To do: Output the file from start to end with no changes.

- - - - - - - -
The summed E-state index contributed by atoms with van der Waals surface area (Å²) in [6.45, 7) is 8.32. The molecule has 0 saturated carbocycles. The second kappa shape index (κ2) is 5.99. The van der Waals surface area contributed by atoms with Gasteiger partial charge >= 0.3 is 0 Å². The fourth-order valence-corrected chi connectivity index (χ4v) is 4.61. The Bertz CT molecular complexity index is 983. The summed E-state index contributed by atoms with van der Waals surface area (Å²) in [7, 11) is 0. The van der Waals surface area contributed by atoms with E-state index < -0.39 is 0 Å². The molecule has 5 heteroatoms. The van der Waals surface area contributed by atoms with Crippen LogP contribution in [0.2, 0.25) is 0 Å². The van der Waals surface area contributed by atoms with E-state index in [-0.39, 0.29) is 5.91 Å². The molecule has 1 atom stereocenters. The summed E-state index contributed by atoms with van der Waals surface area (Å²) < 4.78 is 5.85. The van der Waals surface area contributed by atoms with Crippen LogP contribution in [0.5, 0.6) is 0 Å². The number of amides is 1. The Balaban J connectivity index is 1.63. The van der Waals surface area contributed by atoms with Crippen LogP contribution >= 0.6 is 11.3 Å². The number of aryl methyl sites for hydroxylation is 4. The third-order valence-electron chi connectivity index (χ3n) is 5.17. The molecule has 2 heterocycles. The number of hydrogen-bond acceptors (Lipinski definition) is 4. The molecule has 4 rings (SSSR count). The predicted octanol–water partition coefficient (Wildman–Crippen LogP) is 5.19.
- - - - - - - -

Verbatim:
The summed E-state index contributed by atoms with van der Waals surface area (Å²) in [6.45, 7) is 8.32. The molecule has 0 saturated carbocycles. The second kappa shape index (κ2) is 5.99. The van der Waals surface area contributed by atoms with Gasteiger partial charge >= 0.3 is 0 Å². The fourth-order valence-corrected chi connectivity index (χ4v) is 4.61. The Bertz CT molecular complexity index is 983. The summed E-state index contributed by atoms with van der Waals surface area (Å²) in [7, 11) is 0. The van der Waals surface area contributed by atoms with E-state index < -0.39 is 0 Å². The molecule has 5 heteroatoms. The van der Waals surface area contributed by atoms with Crippen LogP contribution in [0.2, 0.25) is 0 Å². The van der Waals surface area contributed by atoms with E-state index in [-0.39, 0.29) is 5.91 Å². The molecule has 1 atom stereocenters. The summed E-state index contributed by atoms with van der Waals surface area (Å²) < 4.78 is 5.85. The van der Waals surface area contributed by atoms with Crippen LogP contribution in [0.5, 0.6) is 0 Å². The number of amides is 1. The Balaban J connectivity index is 1.63. The van der Waals surface area contributed by atoms with Crippen LogP contribution >= 0.6 is 11.3 Å². The number of aryl methyl sites for hydroxylation is 4. The third-order valence-electron chi connectivity index (χ3n) is 5.17. The molecule has 2 heterocycles. The number of hydrogen-bond acceptors (Lipinski definition) is 4. The molecule has 4 rings (SSSR count). The predicted octanol–water partition coefficient (Wildman–Crippen LogP) is 5.19.